Moto Actions brings you closer to apps through gestures. The favorite go-tos are the double-chop for a flashlight and the double wrist-twist for the camera, though the latter move has generated hit-and-miss behavior for me. Probably not a good idea would be the “flip to engage Do Not Disturb” mode as I have admittedly scratched up the edges of the display glass by doing it so often.
But the killer feature for me was one-button navigation that removed the software navigation controls and left me swiping to one side of the fingerprint sensor to go back and swiping to the other side for multitasking. A tap of the sensor brings me home and a long-press locks the device. The command detection wasn’t perfect, but it was good enough where I would happily accept a few mistakes here and there. The Android P preview’s gesture controls have nothing on this method — more of this please.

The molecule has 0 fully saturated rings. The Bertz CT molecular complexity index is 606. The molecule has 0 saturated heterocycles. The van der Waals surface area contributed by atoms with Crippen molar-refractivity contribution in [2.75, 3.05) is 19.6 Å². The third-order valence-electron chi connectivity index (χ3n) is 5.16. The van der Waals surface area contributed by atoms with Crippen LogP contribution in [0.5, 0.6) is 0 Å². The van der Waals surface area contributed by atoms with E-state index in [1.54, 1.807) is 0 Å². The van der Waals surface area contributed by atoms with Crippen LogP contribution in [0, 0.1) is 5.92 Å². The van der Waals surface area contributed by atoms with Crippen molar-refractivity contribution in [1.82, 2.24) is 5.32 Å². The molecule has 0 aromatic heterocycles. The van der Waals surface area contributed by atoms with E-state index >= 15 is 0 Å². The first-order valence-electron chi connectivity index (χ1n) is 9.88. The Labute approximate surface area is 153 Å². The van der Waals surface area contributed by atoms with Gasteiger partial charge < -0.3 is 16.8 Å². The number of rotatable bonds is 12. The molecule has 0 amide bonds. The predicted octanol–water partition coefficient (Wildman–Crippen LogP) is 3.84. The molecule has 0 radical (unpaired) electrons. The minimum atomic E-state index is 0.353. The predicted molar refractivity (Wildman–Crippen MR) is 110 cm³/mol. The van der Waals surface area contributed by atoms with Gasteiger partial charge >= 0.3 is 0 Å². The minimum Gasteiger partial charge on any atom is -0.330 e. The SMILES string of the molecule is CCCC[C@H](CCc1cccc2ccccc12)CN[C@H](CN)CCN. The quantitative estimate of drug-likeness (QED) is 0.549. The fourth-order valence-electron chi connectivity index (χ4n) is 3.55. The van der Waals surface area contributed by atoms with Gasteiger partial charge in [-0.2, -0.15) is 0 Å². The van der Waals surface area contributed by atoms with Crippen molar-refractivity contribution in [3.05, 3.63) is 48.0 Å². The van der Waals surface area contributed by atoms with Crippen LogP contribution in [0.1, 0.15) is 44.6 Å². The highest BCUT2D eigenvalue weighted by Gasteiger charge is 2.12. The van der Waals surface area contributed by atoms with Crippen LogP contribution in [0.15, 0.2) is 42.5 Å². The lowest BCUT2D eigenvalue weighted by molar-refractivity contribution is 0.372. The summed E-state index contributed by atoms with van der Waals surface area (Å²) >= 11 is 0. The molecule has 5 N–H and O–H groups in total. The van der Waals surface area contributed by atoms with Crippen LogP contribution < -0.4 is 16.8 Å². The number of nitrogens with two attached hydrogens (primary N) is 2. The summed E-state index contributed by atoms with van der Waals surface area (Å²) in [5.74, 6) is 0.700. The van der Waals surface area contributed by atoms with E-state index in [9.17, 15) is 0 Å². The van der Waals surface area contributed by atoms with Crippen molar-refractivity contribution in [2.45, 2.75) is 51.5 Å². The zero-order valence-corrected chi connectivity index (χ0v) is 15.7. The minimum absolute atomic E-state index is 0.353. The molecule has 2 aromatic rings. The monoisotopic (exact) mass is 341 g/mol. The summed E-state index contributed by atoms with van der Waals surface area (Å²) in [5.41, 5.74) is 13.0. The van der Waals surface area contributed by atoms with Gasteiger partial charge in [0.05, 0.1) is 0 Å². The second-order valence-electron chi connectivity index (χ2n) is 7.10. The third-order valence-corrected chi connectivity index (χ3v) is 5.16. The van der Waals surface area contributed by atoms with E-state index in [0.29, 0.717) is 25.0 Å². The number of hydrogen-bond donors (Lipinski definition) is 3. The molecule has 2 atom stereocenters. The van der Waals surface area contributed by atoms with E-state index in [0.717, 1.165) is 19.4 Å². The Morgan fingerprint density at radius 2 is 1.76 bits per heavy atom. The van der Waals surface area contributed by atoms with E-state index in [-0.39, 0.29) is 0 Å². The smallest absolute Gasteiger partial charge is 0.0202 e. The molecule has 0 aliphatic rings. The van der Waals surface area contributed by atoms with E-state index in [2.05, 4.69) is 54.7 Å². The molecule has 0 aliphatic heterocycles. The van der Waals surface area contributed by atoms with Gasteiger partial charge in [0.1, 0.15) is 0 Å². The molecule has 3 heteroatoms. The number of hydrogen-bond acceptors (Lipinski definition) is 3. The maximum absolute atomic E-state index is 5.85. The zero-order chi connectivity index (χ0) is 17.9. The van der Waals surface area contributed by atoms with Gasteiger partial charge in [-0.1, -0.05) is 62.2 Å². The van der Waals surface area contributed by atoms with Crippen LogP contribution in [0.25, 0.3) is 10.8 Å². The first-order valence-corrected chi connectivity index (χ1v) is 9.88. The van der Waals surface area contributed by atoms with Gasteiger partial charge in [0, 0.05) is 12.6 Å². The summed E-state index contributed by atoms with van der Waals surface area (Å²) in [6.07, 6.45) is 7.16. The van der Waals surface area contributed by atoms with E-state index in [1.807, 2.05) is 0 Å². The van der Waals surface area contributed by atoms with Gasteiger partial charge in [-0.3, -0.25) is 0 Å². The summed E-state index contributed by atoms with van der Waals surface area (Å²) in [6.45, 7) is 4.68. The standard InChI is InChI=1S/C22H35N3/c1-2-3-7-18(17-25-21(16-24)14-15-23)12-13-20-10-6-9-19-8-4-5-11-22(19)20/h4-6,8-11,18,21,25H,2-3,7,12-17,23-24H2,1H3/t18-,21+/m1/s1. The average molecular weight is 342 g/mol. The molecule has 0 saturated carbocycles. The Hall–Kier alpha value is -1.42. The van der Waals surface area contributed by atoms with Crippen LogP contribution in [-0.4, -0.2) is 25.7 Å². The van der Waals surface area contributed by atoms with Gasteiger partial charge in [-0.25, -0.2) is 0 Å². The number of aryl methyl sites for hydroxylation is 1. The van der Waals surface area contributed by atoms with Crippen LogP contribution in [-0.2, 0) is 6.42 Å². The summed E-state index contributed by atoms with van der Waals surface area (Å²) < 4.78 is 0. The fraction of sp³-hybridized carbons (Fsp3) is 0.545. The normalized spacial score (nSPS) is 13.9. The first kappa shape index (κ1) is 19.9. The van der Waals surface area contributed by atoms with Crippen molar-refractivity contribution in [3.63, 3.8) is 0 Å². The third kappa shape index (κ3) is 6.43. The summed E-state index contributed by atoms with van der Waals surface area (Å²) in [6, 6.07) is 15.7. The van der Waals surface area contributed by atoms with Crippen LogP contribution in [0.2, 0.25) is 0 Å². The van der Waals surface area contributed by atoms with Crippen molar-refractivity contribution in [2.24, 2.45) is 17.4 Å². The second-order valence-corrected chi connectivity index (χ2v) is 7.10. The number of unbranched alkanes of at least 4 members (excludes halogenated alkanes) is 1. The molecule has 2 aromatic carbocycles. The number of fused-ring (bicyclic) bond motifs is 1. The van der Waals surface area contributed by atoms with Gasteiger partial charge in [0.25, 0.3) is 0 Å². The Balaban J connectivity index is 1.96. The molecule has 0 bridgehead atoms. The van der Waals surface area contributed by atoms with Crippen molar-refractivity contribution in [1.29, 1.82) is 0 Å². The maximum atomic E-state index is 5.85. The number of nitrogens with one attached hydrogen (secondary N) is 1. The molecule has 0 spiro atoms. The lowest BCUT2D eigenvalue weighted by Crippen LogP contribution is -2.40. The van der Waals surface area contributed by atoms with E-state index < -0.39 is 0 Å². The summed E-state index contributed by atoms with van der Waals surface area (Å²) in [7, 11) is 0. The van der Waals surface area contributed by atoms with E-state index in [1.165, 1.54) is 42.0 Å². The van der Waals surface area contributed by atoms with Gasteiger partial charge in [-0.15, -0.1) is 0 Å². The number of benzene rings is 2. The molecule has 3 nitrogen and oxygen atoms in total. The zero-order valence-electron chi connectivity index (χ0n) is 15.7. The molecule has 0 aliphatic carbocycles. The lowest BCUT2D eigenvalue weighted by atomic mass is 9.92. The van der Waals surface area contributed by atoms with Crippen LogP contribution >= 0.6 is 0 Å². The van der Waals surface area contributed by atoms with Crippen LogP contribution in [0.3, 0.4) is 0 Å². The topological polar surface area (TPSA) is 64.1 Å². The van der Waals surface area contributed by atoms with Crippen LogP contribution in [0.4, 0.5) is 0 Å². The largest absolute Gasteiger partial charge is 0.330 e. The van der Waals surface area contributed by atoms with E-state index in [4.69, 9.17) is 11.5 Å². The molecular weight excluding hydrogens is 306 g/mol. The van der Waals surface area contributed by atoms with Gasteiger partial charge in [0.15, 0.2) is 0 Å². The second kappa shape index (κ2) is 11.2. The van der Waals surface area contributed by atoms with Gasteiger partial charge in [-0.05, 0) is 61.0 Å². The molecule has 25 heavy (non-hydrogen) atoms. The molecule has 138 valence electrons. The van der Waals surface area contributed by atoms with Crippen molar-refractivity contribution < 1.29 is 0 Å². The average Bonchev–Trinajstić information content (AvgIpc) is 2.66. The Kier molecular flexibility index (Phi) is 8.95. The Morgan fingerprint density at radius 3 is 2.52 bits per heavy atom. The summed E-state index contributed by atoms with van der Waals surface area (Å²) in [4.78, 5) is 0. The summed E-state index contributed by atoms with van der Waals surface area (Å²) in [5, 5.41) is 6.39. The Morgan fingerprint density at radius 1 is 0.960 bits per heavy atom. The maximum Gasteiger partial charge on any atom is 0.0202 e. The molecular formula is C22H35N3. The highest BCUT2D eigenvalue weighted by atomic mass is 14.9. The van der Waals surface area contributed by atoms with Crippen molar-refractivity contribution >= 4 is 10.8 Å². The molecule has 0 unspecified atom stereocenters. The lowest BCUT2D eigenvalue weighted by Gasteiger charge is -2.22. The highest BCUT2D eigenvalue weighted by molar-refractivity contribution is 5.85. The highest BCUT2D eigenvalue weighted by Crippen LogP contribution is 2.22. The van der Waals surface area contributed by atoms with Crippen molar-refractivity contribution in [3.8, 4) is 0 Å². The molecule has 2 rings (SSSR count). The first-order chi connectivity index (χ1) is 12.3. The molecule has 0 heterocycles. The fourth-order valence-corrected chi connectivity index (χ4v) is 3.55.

Moto Display has a few functions that let you reduce glaring blue light exposure at night, keep the screen on while your retinas are paying attention to it and, most importantly, pass on notifications while the phone is asleep and the screen is still black. You can even reply to messages received right from the screen, too. However, the point on that feature on an LCD seems moot when the whole display has to use power to deliver said notifications. It’s handy, but we’d bet we could save a few minutes of power by turning the feature off.
Moto Voice isn’t what it used to be. Instead of essentially being a shell feature that let users access Google search or Google Assistant through a custom key phrase, the app now just tries to mimick Google Assistant with on-device and web search and other functions that just dilute the experience. It’s a beta program right now, but it has far to go.